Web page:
This image shows the X-43A hypersonic vehicle. Clicking on this image will show the trajectory the X-43A was suppose to take including air drop from the B-52 plane, ascent by the Hyper-X booster, seperation from the booster and the X-43A free flight.
Click on image for full size
Courtesy of NASA
Hypersonic Vehicle Plummets into Pacific Ocean
News story originally written on June 5, 2001
NASA was testing one of its hypersonic vehicles on Saturday, June 2, 2000. Unfortunately, the vehicle and the rocket booster attached to it went out of control over the Pacific Ocean! Since NASA controllers couldn't control the vehicle, they had to blow it up! A signal was sent to the vehicle causing an explosion of the X-43A hypersonic vehicle and rocket booster. Debris fell into the ocean
These hypersonic vehicles can fly at rocket speeds (hypersonic means at least five times the speed of sound!). The vehicle being tested on Saturday, the X-43A, was suppose to fly at speeds approaching Mach 7 before splashing into the Pacific Ocean. Mach 7 means that the X-43A would have been traveling at seven times the speed of sound!
The X-43A is one of three vehicles NASA is going to test. After NASA looks into this mishap, they will go ahead with the other two flights. Although none of the planes will be recovered (all are scheduled to splash into the ocean), data collected during the flights will be used to build future vehicles that could be used in future space exploration. The X-43A was only 12 feet long with a 5-foot wingspan, but someday hypersonic space traveling vehicles may be over 200 feet long!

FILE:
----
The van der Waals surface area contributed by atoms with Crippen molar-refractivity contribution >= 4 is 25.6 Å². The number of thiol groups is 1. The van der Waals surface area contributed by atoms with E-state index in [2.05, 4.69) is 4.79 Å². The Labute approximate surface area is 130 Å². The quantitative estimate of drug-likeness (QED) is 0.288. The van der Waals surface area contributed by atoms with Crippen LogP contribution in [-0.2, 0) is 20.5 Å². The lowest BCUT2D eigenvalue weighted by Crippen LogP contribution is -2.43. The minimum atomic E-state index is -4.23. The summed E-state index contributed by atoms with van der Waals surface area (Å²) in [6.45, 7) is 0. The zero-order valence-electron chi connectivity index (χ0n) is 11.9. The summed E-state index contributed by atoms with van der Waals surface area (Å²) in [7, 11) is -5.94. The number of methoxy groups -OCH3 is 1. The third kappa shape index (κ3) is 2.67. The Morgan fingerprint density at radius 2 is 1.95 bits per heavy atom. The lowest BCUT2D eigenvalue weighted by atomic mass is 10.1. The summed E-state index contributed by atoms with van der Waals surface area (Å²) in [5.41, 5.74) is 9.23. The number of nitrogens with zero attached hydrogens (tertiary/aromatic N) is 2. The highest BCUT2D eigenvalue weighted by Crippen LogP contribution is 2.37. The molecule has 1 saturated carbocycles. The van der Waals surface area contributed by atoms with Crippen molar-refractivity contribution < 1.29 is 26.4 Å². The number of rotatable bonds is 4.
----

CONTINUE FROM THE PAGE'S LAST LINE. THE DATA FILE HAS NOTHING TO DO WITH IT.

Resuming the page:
Shop Windows to the Universe Science Store!
Our online store
on science education, ranging from evolution
, classroom research
, and the need for science and math literacy
You might also be interested in:
HESSI (the High Energy Solar Spectroscopic Imager) is NASA's newest mission built to study the Sun. Specifically, HESSI will study solar flares. Solar activity like flares can have a huge effect on Earth....more
The launch of solar satellite HESSI has been postponed! When it turned out that the Pegasus rocket designed to boost the X-34A hypersonic vehicle went out of control on June 2nd and had to be blown up,...more
It was another exciting and frustrating year for the space science program. It seemed that every step forward led to one backwards. Either way, NASA led the way to a great century of discovery. Unfortunately,...more
The Space Shuttle Discovery lifted off from Kennedy Space Center on October 29th at 2:19 p.m. EST. The weather was great as Discovery took 8 1/2 minutes to reach orbit. This was the United States' 123rd...more
A moon was discovered orbiting the asteroid, Eugenia. This is only the second time in history that a satellite has been seen circling an asteroid. A special mirror allowed scientists to find the moon...more
Will Russia ever put the service module for the International Space Station in space? NASA officials want an answer from the Russian government. The necessary service module is currently waiting to be...more
A coronal mass ejection (CME) happened on the Sun early last month. The material that was thrown out from this explosion passed the ACE spacecraft. The SWICS instrument on ACE has produced a new and very...more